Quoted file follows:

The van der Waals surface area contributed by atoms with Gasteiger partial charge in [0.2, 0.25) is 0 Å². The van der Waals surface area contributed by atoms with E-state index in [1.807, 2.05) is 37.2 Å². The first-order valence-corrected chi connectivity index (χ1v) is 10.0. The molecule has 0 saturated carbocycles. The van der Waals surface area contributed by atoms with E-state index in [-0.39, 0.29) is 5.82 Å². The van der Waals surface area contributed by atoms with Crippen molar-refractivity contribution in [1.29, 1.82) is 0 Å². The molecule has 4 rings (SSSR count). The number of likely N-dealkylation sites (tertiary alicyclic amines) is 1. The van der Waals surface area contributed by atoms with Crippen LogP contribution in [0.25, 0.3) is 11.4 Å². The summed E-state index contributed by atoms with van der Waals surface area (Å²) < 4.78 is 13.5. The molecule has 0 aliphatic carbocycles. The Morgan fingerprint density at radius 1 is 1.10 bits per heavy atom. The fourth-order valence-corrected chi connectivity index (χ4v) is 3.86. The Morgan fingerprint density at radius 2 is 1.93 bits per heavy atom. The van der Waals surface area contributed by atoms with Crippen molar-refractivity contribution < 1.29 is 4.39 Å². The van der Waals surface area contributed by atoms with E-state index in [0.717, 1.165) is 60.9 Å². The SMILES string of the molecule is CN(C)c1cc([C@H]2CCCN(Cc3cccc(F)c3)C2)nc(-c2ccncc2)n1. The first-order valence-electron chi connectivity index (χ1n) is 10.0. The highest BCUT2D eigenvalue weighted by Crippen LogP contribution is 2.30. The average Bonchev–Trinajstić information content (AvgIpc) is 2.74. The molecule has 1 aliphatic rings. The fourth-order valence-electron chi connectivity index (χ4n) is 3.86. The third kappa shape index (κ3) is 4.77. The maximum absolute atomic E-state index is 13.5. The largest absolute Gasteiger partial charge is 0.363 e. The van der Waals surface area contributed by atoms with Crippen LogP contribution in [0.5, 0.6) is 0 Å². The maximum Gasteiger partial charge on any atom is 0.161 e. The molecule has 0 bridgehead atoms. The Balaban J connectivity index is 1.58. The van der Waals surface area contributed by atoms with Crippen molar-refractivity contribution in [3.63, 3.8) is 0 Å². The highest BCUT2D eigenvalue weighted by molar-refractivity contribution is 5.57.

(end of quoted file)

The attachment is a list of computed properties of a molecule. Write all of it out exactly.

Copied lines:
The van der Waals surface area contributed by atoms with Gasteiger partial charge in [0.2, 0.25) is 0 Å². The van der Waals surface area contributed by atoms with E-state index in [1.807, 2.05) is 37.2 Å². The first-order valence-corrected chi connectivity index (χ1v) is 10.0. The molecule has 0 saturated carbocycles. The van der Waals surface area contributed by atoms with E-state index in [-0.39, 0.29) is 5.82 Å². The van der Waals surface area contributed by atoms with Crippen molar-refractivity contribution in [1.29, 1.82) is 0 Å². The molecule has 4 rings (SSSR count). The number of likely N-dealkylation sites (tertiary alicyclic amines) is 1. The van der Waals surface area contributed by atoms with Crippen LogP contribution in [0.25, 0.3) is 11.4 Å². The summed E-state index contributed by atoms with van der Waals surface area (Å²) < 4.78 is 13.5. The molecule has 0 aliphatic carbocycles. The Morgan fingerprint density at radius 1 is 1.10 bits per heavy atom. The fourth-order valence-corrected chi connectivity index (χ4v) is 3.86. The Morgan fingerprint density at radius 2 is 1.93 bits per heavy atom. The van der Waals surface area contributed by atoms with Crippen molar-refractivity contribution < 1.29 is 4.39 Å². The van der Waals surface area contributed by atoms with E-state index in [0.717, 1.165) is 60.9 Å². The SMILES string of the molecule is CN(C)c1cc([C@H]2CCCN(Cc3cccc(F)c3)C2)nc(-c2ccncc2)n1. The first-order valence-electron chi connectivity index (χ1n) is 10.0. The highest BCUT2D eigenvalue weighted by Crippen LogP contribution is 2.30. The average Bonchev–Trinajstić information content (AvgIpc) is 2.74. The molecule has 1 aliphatic rings. The fourth-order valence-electron chi connectivity index (χ4n) is 3.86. The third kappa shape index (κ3) is 4.77. The maximum absolute atomic E-state index is 13.5. The largest absolute Gasteiger partial charge is 0.363 e. The van der Waals surface area contributed by atoms with Crippen LogP contribution in [0.5, 0.6) is 0 Å². The maximum Gasteiger partial charge on any atom is 0.161 e. The molecule has 0 bridgehead atoms. The Balaban J connectivity index is 1.58. The van der Waals surface area contributed by atoms with Crippen molar-refractivity contribution in [3.63, 3.8) is 0 Å². The highest BCUT2D eigenvalue weighted by molar-refractivity contribution is 5.57.